TOKYO (Reuters) - Sony Corp. (6758.T) will cut back on future chip spending and may not produce advanced chips used in its PlayStation 3 (PS3) in-house, a senior executive said on Tuesday, in a move aimed at driving the semiconductor unit’s nascent earnings recovery.
Improving profitability in its chip division is important for the Tokyo-based electronics and entertainment conglomerate, which targets an operating margin of 5 percent in the business year from April, up from an estimated 0.7 percent a year earlier.
Sony Executive Deputy President Yutaka Nakagawa told reporters that investment in chips would come down significantly from the 460 billion yen ($3.8 billion) allocated over the three business years since April 2004.
Sony is already producing the cell chips, dubbed “supercomputer on a chip”, using 90- and 65-nanometre circuitry for the PS3, and plans to move onto the 45-nanometre variety by 2009. A nanometre is one billionth of a meter.
Narrower circuitry makes the size of a chip smaller and helps manufacturers cut per-chip production costs.
As the cell, as well as a Blu-ray high-definition optical disc player, have driven up the PS3 price, lower costs for the high-speed chip are expected to help the new game machine better compete with Nintendo Co. Ltd.’s 7974.OS Wii and Microsoft Corp.’s (MSFT.O) Xbox 360.
But finer circuitry also means heavier initial investments for chip makers as costs for chip-making equipment balloon.
“We tentatively plan to start commercial production of 45-nanometre chips in late 2008 or early 2009. We are going to study carefully whether we should carry out all the capital investment and produce them in-house,” Nakagawa said.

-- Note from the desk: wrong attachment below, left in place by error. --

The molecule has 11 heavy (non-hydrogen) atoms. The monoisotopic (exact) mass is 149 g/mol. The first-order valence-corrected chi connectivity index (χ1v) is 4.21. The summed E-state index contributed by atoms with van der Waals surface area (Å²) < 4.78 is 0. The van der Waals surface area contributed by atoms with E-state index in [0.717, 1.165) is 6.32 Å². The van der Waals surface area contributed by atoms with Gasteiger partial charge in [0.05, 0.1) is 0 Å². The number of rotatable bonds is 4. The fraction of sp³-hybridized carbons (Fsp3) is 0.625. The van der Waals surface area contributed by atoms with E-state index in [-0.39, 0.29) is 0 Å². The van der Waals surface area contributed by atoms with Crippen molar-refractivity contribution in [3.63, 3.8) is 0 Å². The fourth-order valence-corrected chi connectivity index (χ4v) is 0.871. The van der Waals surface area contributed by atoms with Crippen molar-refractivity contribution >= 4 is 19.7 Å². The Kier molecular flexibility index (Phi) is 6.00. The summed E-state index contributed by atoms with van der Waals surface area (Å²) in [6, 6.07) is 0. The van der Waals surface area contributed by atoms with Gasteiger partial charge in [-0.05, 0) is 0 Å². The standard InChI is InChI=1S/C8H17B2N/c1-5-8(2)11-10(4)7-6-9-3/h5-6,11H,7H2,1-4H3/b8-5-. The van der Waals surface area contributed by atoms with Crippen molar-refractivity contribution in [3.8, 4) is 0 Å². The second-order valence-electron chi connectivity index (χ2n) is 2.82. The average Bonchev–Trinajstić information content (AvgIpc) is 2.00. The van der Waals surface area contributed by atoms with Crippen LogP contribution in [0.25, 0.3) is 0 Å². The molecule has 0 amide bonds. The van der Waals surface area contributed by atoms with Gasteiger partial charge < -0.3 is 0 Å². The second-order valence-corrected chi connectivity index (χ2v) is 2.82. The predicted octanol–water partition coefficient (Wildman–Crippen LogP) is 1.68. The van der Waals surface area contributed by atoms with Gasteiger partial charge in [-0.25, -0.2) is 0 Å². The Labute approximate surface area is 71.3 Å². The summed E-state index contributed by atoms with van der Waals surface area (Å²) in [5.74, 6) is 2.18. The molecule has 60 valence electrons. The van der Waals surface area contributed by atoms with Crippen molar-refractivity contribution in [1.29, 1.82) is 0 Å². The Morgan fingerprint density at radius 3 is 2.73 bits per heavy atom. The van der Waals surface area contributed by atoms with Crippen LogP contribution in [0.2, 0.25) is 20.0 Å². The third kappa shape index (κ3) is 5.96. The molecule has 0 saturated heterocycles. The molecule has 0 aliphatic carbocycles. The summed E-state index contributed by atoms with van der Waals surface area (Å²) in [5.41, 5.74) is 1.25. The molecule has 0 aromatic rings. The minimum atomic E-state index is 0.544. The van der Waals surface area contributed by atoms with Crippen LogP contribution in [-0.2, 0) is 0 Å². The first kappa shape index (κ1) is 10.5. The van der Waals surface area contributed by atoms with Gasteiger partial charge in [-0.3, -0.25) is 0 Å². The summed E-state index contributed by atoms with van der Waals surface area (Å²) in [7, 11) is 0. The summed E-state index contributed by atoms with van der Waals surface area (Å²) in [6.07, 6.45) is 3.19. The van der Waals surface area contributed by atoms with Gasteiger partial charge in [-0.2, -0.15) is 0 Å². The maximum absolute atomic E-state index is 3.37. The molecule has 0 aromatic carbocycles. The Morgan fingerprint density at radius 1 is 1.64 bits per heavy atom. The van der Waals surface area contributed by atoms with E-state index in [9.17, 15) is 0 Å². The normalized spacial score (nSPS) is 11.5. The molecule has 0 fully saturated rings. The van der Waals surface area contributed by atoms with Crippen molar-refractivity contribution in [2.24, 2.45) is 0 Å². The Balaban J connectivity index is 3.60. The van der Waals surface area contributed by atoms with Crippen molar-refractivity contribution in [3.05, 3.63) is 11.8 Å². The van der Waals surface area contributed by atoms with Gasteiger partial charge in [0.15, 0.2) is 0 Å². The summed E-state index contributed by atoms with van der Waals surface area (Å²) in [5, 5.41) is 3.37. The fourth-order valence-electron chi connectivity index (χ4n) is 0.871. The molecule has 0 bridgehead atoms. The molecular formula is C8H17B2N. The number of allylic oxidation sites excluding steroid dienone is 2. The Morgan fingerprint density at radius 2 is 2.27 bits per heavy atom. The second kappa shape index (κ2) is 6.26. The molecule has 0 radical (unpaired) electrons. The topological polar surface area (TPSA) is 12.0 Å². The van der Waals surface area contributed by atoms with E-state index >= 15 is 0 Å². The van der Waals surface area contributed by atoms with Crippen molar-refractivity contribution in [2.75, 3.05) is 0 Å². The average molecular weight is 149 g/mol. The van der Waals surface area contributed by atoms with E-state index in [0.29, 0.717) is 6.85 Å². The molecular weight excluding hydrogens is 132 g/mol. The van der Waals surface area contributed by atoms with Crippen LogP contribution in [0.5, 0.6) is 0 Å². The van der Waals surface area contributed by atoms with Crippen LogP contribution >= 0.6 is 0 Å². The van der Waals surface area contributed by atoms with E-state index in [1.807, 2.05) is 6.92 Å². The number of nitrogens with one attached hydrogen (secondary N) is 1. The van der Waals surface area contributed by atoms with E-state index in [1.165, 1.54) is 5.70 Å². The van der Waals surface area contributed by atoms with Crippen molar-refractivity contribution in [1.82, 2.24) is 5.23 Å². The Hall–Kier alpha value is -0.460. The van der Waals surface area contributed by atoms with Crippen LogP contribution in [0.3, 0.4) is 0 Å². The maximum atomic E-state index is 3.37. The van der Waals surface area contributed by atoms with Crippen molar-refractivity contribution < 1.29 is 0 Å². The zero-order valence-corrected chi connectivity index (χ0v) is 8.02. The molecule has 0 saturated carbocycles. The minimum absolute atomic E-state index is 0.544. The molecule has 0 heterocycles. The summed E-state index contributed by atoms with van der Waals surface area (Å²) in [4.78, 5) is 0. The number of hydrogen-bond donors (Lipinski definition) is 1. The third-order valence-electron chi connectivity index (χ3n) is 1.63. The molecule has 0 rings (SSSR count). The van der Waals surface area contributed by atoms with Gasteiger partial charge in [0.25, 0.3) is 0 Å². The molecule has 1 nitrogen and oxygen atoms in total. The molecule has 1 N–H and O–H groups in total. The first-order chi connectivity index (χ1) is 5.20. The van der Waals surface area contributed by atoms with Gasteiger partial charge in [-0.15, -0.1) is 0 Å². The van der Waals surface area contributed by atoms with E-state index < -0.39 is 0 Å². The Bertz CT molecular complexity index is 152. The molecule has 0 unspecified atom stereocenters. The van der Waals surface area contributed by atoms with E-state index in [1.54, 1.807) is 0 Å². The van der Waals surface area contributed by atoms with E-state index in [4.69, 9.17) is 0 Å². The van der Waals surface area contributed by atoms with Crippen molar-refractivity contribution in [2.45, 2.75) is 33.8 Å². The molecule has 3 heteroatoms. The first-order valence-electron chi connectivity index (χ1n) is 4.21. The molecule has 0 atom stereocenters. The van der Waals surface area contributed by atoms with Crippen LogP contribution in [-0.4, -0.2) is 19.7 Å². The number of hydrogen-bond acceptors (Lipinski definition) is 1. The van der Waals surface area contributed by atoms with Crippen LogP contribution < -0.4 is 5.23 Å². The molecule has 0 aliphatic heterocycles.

“When we first offered the PS2, there were no semiconductor companies that were able to make chips for the machine, so we did it ourselves. But now, there are companies that specialize in chip production,” Nakagawa said.
“They are aggressively investing in cutting-edge technology. Our basic understanding is that we probably won’t need to do everything by ourselves for next-generation chips.”
Revenue at Sony’s chip operations is expected to grow 57 percent to 770 billion yen this business year to March, accounting for 9.4 percent of its estimated group sales, although part of its chip sales are made through in-house transactions.
Sales have been driven by brisk demand for microchips used in its game machines as well as in digital cameras, Nakagawa said.
Sony’s PS3 sales have so far paled in comparison with the rival Wii.
The Nintendo machine outsold the PS3 nearly three to one in Japan last month, according to video game magazine publisher Enterbrain, which blamed PS3’s higher price tag and a shortage of game titles.
Prior to the announcement, shares in Sony closed up 0.2 percent at 6,000 yen, outperforming the Tokyo stock market’s electrical machinery index .IELEC.T, which lost 0.34 percent.